“It’s kind of crazy that doctors and patients communicate so often after hours. It’s kind of this black hole,” Nusbaum said. “No one knows what’s being said, and no one is being held accountable.”
When a patient makes or receives a call from a doctor using the MedXCom app, a recording is first played, saying, “This call may be recorded for quality purposes.” By following through with the call, the patient consents to having it taped, which is necessary in many states with laws against secret recordings.
The patient, who pays nothing for the service, is offered immediate access to the recorded call and can opt for a transcript, which can take up to a day to process. The app lets doctors prescribe medications and costs $29.95 to $79.95 a month, depending on how many physicians make up their practice. (A bare-bones version with secure text-messaging is available for free.)
Hallandale Beach emergency physician Dr. Cornell Calinescu said the app has proven to be “an absolute godsend, one of the best things I’ve ever used.
”I have 8,000 patients, and my phone never stops ringing. It’s absolutely revolutionary. I tell all my doctor friends about it, and every time I do, their jaw drops.“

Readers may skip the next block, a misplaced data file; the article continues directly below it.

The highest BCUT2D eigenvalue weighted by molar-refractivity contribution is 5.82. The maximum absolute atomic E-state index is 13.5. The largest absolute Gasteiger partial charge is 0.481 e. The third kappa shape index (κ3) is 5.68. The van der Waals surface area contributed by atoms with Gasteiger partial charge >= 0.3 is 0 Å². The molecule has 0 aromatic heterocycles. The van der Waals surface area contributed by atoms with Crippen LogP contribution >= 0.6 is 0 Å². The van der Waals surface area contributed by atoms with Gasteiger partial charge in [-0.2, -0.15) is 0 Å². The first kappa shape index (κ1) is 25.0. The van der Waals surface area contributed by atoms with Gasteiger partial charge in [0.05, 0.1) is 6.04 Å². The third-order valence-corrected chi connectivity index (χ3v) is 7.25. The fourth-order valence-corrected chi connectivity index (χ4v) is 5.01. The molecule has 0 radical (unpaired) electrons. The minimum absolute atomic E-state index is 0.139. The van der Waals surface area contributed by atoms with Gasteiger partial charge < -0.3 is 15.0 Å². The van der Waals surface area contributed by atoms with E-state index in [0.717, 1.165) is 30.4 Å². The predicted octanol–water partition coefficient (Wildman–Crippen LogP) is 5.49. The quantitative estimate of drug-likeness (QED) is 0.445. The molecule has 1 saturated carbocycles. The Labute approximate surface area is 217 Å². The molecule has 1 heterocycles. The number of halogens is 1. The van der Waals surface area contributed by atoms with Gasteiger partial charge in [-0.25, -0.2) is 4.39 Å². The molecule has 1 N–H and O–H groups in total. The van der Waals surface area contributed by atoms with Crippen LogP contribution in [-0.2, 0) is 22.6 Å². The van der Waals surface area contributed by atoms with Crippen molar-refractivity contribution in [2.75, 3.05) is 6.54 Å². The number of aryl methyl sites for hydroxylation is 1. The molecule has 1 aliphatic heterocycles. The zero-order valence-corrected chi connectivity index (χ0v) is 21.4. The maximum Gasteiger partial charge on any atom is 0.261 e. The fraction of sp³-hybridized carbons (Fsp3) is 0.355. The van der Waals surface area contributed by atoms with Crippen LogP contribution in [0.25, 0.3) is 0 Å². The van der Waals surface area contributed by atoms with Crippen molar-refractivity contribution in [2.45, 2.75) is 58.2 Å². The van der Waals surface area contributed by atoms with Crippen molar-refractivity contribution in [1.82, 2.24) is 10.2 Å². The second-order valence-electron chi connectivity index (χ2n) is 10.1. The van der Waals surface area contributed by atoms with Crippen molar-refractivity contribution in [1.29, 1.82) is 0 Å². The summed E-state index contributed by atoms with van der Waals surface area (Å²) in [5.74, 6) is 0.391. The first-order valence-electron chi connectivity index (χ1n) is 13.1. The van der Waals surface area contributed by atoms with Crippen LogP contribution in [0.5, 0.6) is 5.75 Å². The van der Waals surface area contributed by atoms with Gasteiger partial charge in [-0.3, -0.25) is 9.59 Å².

Then there’s DocBookMD, devised by a married doctor couple in Texas, which allows doctors to share X-rays, lab reports and other critical medical information about their patients, as well as providing quick access to a list of specialists and their contact information.
”It’s pretty slick,” said West Palm Beach surgeon Dr. Daniel Higgins, who so far only uses DocBookMD for its specialist list but sees lots of potential in the image-sharing feature. ”I can see how that can be helpful. It’s very simple to use.“
While these apps differ in what they offer, they all have one critical asset in common: They use secure, encrypted technology that allows doctors to communicate with patients, and each other, without fear of sensitive, private patient information leaking out or getting hacked.
After using the Soffer app for a couple of months, Gadh said he can’t wait to see what new innovations are in store for the medical community.
“I’m excited for the future of things,” he said. “This is just the beginning, I’m sure.’’